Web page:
I’m not sure how this graphic was produced, but I’m guessing its some sort of photo-printing process of an original airbrushed image. This is a pretty standard form of Superstrat, with the H/S/H pickup layout. The pickup covers are marked “Vester” and encase serviceable Korean pickups. The controls are interesting. Supporting the master volume and tone are the mini-toggles that control each pickup. The single-coil is on/off. However, the humbuckers are on/off/on, reversing the phase between the two on positions. Pretty clever and pretty complicated, if you ask me.

By the late 1980s Korean manufacturers were making decent guitars. These are solid, competent guitars. If you like personality, they don’t have a lot. But how do you define “personality?” Some guitars have this vibe that incorporates some sort of ineffable essence from the people who made it. Some are just good tools…and this falls into that category. Pump it through some nice effects and it will perform admirably.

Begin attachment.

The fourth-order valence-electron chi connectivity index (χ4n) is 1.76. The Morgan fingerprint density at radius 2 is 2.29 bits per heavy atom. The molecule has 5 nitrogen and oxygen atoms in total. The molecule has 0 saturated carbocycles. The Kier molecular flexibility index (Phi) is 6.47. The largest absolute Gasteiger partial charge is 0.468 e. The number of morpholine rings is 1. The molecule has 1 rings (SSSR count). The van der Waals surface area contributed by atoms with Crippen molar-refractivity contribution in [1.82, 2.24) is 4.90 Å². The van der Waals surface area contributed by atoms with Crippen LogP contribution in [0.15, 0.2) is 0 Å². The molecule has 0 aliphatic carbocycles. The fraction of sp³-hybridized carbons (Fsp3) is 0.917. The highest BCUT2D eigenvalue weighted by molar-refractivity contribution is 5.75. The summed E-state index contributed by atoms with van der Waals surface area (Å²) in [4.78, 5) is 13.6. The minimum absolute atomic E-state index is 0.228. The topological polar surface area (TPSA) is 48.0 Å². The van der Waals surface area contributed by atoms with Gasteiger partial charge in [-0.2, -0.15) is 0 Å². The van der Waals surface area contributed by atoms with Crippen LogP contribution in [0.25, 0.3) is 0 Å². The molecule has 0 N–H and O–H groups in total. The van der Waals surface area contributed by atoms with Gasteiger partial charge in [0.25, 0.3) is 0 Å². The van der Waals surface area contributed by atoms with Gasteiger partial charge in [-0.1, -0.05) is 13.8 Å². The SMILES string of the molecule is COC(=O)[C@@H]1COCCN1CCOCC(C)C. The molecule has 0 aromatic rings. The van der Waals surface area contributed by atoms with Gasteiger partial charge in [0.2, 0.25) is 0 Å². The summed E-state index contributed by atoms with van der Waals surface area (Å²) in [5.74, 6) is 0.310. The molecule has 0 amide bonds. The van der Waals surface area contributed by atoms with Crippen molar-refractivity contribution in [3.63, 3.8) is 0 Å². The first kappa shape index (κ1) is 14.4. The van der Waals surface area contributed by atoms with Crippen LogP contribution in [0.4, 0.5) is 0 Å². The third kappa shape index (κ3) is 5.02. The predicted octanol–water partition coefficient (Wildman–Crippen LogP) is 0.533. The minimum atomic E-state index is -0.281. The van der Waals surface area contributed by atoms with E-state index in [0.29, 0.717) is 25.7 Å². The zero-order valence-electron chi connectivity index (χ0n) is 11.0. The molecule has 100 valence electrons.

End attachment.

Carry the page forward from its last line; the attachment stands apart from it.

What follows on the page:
I’ve no idea how long Vester brand guitars were produced, but probably into the mid-1990s at least. With the advent of “the Seattle sound” spearheaded by bands like Nirvana, Superstrats fell out of favor, and overtly sexist graphics were hardly appropriate. Vester guitars don’t seem to be especially rare, but this is the only one of this graphic I’ve ever seen. But, it was cataloged. At least we can say they are not everyday occurrences.

As a red-blooded heterosexual man, I’m tickled by the idea of exercising that strategically placed whammy. But, to be honest, it’s hard to imagine a venue where you could do that without garnering the ire of a good portion of the human race these days. Not sure I’d have the…

Well, so, did I write responsibly about a guitar decorated by a woman’s rear end? You bet your…

Vintage 1994 Alvarez Dana Scoop AE650TRW Electric Guitar (White)

A (Mostly) Happy Accident (Vintage 1994 Alvarez Dana Scoop Electric Guitar)